Silver Threads  August 1997

Silver Threads is a production of The Senior Group, an
informal group of older netizens.

Silver Threads  has a World Wide Web edition located at

Editor is Jim Olson olsonjam@uwec.edu
Webmaster is Tom Kyle tom_kyle@mbnet.mb.ca



   Editorial Bits and Bytes


   Caught in the Web (WWW that is)

   The Cup of Memory

   Senior Smiles

         Editorial Bits and Bytes

Becasuse of the length of our feature story this issue
there will be no editorial bits and bytes


Families in Transition- a Variety of Views

    -Jim Olson  olsonjam@uwec.edu

Aging happens.  It happens to all at all levels of family life
from the newborn great or great-great or first  grandchild to the
oldest family member, and each year brings changes in family
realtionships. Some are marked by visible transition points along
the way such as   the changing of the guard in the hosting of the
Family Holiday celebration; Thanksgiving or Christmas Dinner,
Seder, Potlatch - whatever. At some point a change occurs for one
reason or another.

Others may be more subtle. The following essay from Nerdnosh
Listserv develops the thesis that mothers and daughters gradually
change their relationships to each other in subtle ways over a
period of time effecting a kind of role reversal

To explore this thesis further I sent copies of the unabriged
article (I've cut it considerably  here to save space) to a
number of our readers and asked for responses. The response was
overwhelming and I can only include excerpts from a few here.
Wherever possible I have included the name and e-mail of the

      The Scales

       -   by  Cynthia MacGregor   CynMacG@aol.com
              from the NerdNosh listserv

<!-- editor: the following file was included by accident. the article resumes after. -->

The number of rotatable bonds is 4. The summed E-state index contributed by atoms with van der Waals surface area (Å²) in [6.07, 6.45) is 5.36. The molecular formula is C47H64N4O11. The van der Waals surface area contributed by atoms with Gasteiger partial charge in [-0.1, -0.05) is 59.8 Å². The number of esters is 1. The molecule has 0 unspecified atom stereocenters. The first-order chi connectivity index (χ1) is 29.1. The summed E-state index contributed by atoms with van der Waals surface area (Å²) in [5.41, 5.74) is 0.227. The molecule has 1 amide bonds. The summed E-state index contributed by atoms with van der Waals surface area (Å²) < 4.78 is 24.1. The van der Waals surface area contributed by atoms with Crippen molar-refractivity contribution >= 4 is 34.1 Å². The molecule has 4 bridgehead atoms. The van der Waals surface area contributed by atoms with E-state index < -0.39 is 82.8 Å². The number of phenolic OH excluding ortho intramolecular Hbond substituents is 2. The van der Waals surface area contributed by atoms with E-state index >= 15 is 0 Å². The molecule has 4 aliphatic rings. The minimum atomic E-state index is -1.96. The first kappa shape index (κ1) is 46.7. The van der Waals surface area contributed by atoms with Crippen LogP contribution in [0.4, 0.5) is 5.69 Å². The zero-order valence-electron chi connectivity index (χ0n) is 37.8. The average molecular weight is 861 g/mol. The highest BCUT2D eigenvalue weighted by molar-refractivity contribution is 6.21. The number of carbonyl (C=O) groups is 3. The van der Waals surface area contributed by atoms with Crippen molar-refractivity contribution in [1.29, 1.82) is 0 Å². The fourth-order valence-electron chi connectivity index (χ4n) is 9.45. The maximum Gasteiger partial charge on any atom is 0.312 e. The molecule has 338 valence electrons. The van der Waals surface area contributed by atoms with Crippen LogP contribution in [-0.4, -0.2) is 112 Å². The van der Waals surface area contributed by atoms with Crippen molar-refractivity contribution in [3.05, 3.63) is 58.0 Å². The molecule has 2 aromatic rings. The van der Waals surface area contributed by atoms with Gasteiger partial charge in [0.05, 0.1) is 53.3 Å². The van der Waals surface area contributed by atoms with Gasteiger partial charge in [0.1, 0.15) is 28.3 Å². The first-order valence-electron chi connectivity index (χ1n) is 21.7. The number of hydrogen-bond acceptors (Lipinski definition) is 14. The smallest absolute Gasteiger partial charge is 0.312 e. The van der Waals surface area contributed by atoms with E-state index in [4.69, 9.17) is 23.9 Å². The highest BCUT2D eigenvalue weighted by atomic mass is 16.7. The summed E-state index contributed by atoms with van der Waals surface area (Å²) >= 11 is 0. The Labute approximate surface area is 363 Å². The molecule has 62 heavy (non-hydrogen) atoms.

When we're little, our mommies protect us.  They watch over us,
guide us, make sure we're eating right, taking care of ourselves,
not taking undue risks . . . with their two pairs of eyes
(including the ones in the backs of their heads) and with mouths
that never fail to ask questions, they mother us and guard us and
guide us.

As we get older, most moms begin to gradually relax their
vigilance. They hope they've instilled good practices in us, from
nutrition to morals. Visits or phone calls might still occasion
questions as to whether we're getting enough sleep, eating enough
veggies, checking our tires for proper tread, and paying
attention to whatever the warnings du jour are in the news. But
the main part of Mom's job is over--the construction is complete;
there remains only maintenance.

The years go by.  The guidance grows gentler.  Mom trusts us to
eat right, to get our checkups, to live safely. Slowly the scale,
long tipped weightily in one direction, begins to equalize.  Not
all the guidance, the questions, the newspaper clippings, the
worries are flowing one way.  Now we begin asking Mom questions.
Health questions.  Safety questions.

The scale comes closer to dead-even.  The end up in the air is
sinking ever lower.  The end that used to be on the ground is
rising ever higher into the air. It's a privilege to sit at the
lunch table with your mother as co-equals.  It's a pleasure to
speak on an even keel, to know you're accepted as an intelligent
adult.  And it's scary.

And then, one day, you realize the scale has reached dead-equal.
It balances exactly. That's the point I'm at now.  My mom, at 81,
is as sharp mentally as ever.  And her body is still
functioning pretty darned well too.  But it has its areas of
concern.  Certain words have become more a part of my vocabulary
than I'd like.  Angina. Osteoporosis.  Arthritis.  I'll stop at
three, though the actual list is longer.

This year, my mom and stepdad are forgoing their annual drive to
North Carolina--permanently.  They've decided those days are
behind them.  Forever. The scales are starting to look
threatening.  One day soon--next year? next month? next week?
tomorrow?--the scales will start to tip the other way.

I will begin worrying about my mother more than she worries about
me, to look after her more than she looks after me, to take care
of her more than she takes care of me, to be ever more vigilant,
as she was in my younger days.

I don't want to be stronger, better, brighter, more capable, more
coping than my strong, good, bright, capable, coping mother.  And
I realize it's not only out of a sense of respect.  I realize
it's not just out of not wanting to best her at anything